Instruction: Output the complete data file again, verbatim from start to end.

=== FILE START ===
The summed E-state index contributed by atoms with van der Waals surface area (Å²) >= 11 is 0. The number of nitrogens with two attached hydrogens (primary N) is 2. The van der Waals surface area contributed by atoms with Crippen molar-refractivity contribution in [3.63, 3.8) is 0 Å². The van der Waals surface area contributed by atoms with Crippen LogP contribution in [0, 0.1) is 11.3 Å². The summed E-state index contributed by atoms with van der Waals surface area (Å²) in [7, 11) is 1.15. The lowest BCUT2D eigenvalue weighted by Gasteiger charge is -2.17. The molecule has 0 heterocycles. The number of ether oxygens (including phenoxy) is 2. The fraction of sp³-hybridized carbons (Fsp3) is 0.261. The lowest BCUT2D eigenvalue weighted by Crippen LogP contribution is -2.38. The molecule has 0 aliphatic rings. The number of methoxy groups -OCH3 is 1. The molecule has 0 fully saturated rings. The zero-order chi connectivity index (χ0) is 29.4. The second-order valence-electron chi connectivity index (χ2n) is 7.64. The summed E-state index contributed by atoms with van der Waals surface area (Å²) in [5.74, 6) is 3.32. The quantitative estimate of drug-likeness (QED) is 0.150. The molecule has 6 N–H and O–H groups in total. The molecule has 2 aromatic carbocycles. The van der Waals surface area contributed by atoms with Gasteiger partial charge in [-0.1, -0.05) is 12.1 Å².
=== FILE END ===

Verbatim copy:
The summed E-state index contributed by atoms with van der Waals surface area (Å²) >= 11 is 0. The number of nitrogens with two attached hydrogens (primary N) is 2. The van der Waals surface area contributed by atoms with Crippen molar-refractivity contribution in [3.63, 3.8) is 0 Å². The van der Waals surface area contributed by atoms with Crippen LogP contribution in [0, 0.1) is 11.3 Å². The summed E-state index contributed by atoms with van der Waals surface area (Å²) in [7, 11) is 1.15. The lowest BCUT2D eigenvalue weighted by Gasteiger charge is -2.17. The molecule has 0 heterocycles. The number of ether oxygens (including phenoxy) is 2. The fraction of sp³-hybridized carbons (Fsp3) is 0.261. The lowest BCUT2D eigenvalue weighted by Crippen LogP contribution is -2.38. The molecule has 0 aliphatic rings. The number of methoxy groups -OCH3 is 1. The molecule has 0 fully saturated rings. The zero-order chi connectivity index (χ0) is 29.4. The second-order valence-electron chi connectivity index (χ2n) is 7.64. The summed E-state index contributed by atoms with van der Waals surface area (Å²) in [5.74, 6) is 3.32. The quantitative estimate of drug-likeness (QED) is 0.150. The molecule has 6 N–H and O–H groups in total. The molecule has 2 aromatic carbocycles. The van der Waals surface area contributed by atoms with Gasteiger partial charge in [-0.1, -0.05) is 12.1 Å².